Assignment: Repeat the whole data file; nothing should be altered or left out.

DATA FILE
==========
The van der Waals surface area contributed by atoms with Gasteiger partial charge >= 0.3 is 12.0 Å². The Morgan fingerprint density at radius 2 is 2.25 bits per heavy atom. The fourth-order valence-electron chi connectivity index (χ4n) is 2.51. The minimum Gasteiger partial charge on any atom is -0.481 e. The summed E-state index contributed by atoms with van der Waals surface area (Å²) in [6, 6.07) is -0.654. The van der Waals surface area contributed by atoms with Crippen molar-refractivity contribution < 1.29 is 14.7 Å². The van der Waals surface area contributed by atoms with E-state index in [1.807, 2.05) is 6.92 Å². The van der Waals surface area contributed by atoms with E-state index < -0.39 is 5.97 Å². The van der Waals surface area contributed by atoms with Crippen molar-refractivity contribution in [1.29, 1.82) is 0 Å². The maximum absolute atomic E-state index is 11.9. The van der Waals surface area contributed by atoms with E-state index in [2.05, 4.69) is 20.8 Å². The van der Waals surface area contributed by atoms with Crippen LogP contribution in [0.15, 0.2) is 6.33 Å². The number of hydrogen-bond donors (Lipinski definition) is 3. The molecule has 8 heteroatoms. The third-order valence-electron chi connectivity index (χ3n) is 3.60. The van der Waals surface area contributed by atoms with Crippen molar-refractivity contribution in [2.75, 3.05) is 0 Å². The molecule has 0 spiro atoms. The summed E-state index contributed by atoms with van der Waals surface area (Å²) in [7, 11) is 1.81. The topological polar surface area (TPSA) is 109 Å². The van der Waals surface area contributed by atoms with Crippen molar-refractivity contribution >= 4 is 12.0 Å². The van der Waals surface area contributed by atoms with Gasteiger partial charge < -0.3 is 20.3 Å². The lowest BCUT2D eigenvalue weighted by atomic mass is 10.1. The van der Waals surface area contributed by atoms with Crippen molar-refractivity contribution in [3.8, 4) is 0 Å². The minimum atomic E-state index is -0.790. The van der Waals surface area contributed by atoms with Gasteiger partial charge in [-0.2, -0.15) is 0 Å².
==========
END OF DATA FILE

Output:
The van der Waals surface area contributed by atoms with Gasteiger partial charge >= 0.3 is 12.0 Å². The Morgan fingerprint density at radius 2 is 2.25 bits per heavy atom. The fourth-order valence-electron chi connectivity index (χ4n) is 2.51. The minimum Gasteiger partial charge on any atom is -0.481 e. The summed E-state index contributed by atoms with van der Waals surface area (Å²) in [6, 6.07) is -0.654. The van der Waals surface area contributed by atoms with Crippen molar-refractivity contribution < 1.29 is 14.7 Å². The van der Waals surface area contributed by atoms with E-state index in [1.807, 2.05) is 6.92 Å². The van der Waals surface area contributed by atoms with E-state index < -0.39 is 5.97 Å². The van der Waals surface area contributed by atoms with Crippen molar-refractivity contribution in [1.29, 1.82) is 0 Å². The maximum absolute atomic E-state index is 11.9. The van der Waals surface area contributed by atoms with E-state index in [2.05, 4.69) is 20.8 Å². The van der Waals surface area contributed by atoms with Crippen LogP contribution in [0.15, 0.2) is 6.33 Å². The number of hydrogen-bond donors (Lipinski definition) is 3. The molecule has 8 heteroatoms. The third-order valence-electron chi connectivity index (χ3n) is 3.60. The van der Waals surface area contributed by atoms with Crippen molar-refractivity contribution in [2.75, 3.05) is 0 Å². The molecule has 0 spiro atoms. The summed E-state index contributed by atoms with van der Waals surface area (Å²) in [7, 11) is 1.81. The topological polar surface area (TPSA) is 109 Å². The van der Waals surface area contributed by atoms with Crippen molar-refractivity contribution >= 4 is 12.0 Å². The van der Waals surface area contributed by atoms with Gasteiger partial charge < -0.3 is 20.3 Å². The lowest BCUT2D eigenvalue weighted by atomic mass is 10.1. The van der Waals surface area contributed by atoms with Crippen molar-refractivity contribution in [3.8, 4) is 0 Å². The minimum atomic E-state index is -0.790. The van der Waals surface area contributed by atoms with Gasteiger partial charge in [-0.2, -0.15) is 0 Å².